One of the nicer natural pencils that often gets overlooked, the Forest Choice #2 is one of my favorite pencils that I rarely use. I have rectified that error in the past few weeks and decided that though they've been reviewed in multiple places, I felt like I wanted to give them the treatment.
There's been some talk about expanding the Forest Choice line, maybe separating it from the Palomino branding, but the pencils I have are still branded as Palomino Forest Choice. Early Forest Choice pencils were just under their own brand, and it seems they may be going back to that. The carpenter pencils and colored pencils, as well as the Forest Choice notebook line, are free from the Palomino branding in the pictures on the Pencils.com website. For a little bit more info on the subject, check out Palomino & Cal Cedar owner Charles Berolzheimer's interview on the Erasable Podcast.
These pencils are FSC-certified and these were the first pencils given that certification. I don't think it determines the quality of the wood, but it's a nice thing for the environment. There are other pencils that have followed suit.
The pencils have a natural finish and a green paint applied for the "imprint". They are actually blind embossed with the words Made in Thailand, but the FSC logo, Palomino logo, and the Forest Choice word mark are all painted on. The ferrule is green, but it doesn't quite match the dark green of the paint. It's a little brighter and more metallic. The eraser is a bright red and a little gritty, but nothing like a Musgrave eraser.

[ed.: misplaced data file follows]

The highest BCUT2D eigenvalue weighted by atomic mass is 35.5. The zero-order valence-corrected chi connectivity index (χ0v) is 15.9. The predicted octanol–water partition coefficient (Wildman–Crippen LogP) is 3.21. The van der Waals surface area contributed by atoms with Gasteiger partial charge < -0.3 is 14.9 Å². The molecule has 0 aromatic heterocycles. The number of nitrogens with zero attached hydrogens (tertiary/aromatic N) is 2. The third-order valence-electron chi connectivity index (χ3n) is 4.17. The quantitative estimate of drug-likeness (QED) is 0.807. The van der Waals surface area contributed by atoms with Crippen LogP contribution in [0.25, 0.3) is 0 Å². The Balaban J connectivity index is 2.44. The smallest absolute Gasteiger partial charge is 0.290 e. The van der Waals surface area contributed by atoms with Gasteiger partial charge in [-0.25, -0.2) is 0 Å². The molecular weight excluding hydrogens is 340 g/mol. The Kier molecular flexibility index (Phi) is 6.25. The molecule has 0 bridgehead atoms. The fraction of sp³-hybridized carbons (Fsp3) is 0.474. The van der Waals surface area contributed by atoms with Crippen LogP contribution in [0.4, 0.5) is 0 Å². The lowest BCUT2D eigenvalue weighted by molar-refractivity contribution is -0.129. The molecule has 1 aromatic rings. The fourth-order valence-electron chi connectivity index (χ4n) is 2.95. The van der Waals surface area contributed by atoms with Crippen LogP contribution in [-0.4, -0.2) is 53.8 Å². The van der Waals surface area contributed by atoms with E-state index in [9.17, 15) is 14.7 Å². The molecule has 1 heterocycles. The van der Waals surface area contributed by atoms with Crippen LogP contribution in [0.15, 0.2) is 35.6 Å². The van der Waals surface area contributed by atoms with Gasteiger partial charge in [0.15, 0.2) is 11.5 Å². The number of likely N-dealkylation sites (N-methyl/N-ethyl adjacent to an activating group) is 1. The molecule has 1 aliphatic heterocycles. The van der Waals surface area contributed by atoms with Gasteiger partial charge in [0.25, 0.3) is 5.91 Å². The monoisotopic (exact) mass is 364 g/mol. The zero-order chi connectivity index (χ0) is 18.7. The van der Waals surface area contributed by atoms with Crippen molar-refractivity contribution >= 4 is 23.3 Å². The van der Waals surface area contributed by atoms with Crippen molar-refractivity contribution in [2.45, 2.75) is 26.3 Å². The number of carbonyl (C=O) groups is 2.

The wood is cedar, of course, and really nicely grained. There is just the thinnest of clear coating over the pencil, sealing it off from gaining that nice hand-stained patina. The cores in my box of 12 were all centered perfectly. It's a fairly standard HB core, not quite as smooth as the Palomino HB, but it's not overly gritty or hard, either. It's just not a Japanese-quality core. I'd say it's closer to the Golden Bear core than anything. The point retention is about average for an HB, again, similar to the Golden Bear.
The eraser does its job, but isn't the greatest. I find that colored erasers that aren't "dust-free" usually have a bit more grit to them than a standard pink or white eraser. It's just a theory, but I wonder if the coloring agent has something to do with it? In all honesty, I don't know why every eraser isn't dust-free these days, besides the erasers that have special qualities for different tasks.
Overall, this is a fine natural pencil at just around a quarter per stick. It's one for me that gets lost in the shuffle too often, but having spent the last couple weeks with this one, it's definitely back in the rotation.
Available from Pencils.com, $2.95 for 12.